Global Animal Law, since 2020
A globalized problem requires a global solution: Today's animal law suffers from a mismatch between almost exclusively national legislation on the one hand and the global dimension of the problems requiring regulation on the other. While attention to animal law is increasing within individual jurisdictions, states can no longer effectively regulate animals unilaterally. The much-lamented governance gap created by globalization also affects animals. The need for global (as opposed to purely national) regulation and legal analysis, for global animal law, arises from the fact that virtually all aspects of (commodified) human-animal interactions (from food production and distribution, to working animals, to animal use in research, to the breeding and keeping of companion animals) have a transboundary dimension. Legal regulations on animals, their status, welfare, and potentially their rights can only be effective if they are enacted at both the national and international levels and in the form of governmental or intergovernmental regulations and nongovernmental standards.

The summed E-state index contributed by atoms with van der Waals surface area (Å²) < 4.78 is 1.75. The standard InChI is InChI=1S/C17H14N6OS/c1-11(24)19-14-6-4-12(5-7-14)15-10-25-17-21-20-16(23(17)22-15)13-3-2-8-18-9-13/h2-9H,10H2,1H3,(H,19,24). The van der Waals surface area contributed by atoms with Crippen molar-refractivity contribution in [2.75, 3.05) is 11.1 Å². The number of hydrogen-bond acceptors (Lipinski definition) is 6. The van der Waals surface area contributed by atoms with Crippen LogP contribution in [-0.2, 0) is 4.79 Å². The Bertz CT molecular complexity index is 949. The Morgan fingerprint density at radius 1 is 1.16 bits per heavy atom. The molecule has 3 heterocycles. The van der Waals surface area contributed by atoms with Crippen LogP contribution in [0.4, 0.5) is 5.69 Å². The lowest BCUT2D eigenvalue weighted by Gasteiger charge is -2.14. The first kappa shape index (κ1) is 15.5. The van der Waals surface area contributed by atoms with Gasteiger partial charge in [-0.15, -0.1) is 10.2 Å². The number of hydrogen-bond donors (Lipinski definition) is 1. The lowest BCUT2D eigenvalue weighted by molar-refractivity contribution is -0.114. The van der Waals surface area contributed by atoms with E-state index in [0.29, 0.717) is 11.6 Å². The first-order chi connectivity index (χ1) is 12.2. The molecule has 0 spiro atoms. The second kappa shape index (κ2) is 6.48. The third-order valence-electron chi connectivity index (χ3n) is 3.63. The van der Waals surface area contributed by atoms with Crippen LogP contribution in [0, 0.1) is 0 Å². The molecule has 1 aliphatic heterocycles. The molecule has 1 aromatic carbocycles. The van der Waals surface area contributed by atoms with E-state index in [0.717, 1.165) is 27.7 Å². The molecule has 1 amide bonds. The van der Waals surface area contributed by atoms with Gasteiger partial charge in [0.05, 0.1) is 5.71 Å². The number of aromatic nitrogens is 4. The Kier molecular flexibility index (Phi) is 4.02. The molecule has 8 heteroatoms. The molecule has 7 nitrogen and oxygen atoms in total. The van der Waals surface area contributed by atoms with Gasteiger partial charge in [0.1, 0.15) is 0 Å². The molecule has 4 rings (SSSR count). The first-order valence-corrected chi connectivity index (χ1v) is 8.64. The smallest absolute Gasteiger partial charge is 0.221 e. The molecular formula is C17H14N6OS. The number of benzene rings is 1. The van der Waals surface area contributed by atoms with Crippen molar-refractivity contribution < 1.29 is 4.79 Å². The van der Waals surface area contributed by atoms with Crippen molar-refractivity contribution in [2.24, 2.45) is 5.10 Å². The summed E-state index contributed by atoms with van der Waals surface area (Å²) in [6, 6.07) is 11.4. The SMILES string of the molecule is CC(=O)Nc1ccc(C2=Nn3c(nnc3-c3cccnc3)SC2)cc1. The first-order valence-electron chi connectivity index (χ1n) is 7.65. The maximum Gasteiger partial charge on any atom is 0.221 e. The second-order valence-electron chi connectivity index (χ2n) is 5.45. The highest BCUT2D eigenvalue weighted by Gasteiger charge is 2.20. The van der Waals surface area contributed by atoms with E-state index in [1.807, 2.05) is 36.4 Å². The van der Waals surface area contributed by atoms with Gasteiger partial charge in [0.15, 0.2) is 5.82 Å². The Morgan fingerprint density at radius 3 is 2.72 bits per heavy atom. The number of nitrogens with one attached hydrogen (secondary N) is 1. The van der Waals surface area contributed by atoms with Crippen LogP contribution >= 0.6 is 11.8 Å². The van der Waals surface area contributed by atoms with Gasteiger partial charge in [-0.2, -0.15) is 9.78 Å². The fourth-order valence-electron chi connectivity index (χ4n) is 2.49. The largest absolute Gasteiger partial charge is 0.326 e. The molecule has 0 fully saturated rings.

From a number of subfields, such as human rights law, commercial law, food and agricultural law, health law, and environmental law, each in its transnational and international dimensions, a new legal field of Global Animal Law is emerging. Global animal law is an umbrella term that allows researchers* to grasp the complex nature and characteristics of relevant legal issues and thus better analyze, critique, and advance the legal regimes that govern animals worldwide. Broadly speaking, "global" law is a regulatory mix that combines a variety of different types of norms. In addition to the various "layers" of national, international, supranational, and regional or sub-state law, the regulatory web consists of standards created by states and private actors, thus including standards developed by industry, often in collaboration with government agencies. Finally, it includes both hard and soft law, ranging from codes and international conventions to declarations by non-governmental organizations (NGOs), which often operate transnationally. Global Animal Law also encompasses issues that are currently only addressed in national law. This project, led by Prof. Anne Peters, Director of the MPI for International Law and Public International Law in Heidelberg, involves 113 researchers from 57 countries.
Prof. Dr. Martínez is responsible for the chapter "Farmed Animal Welfare in Europe" in the "Handbook on Global Animal Law", which will be edited and published by Oxford University Press in 2022.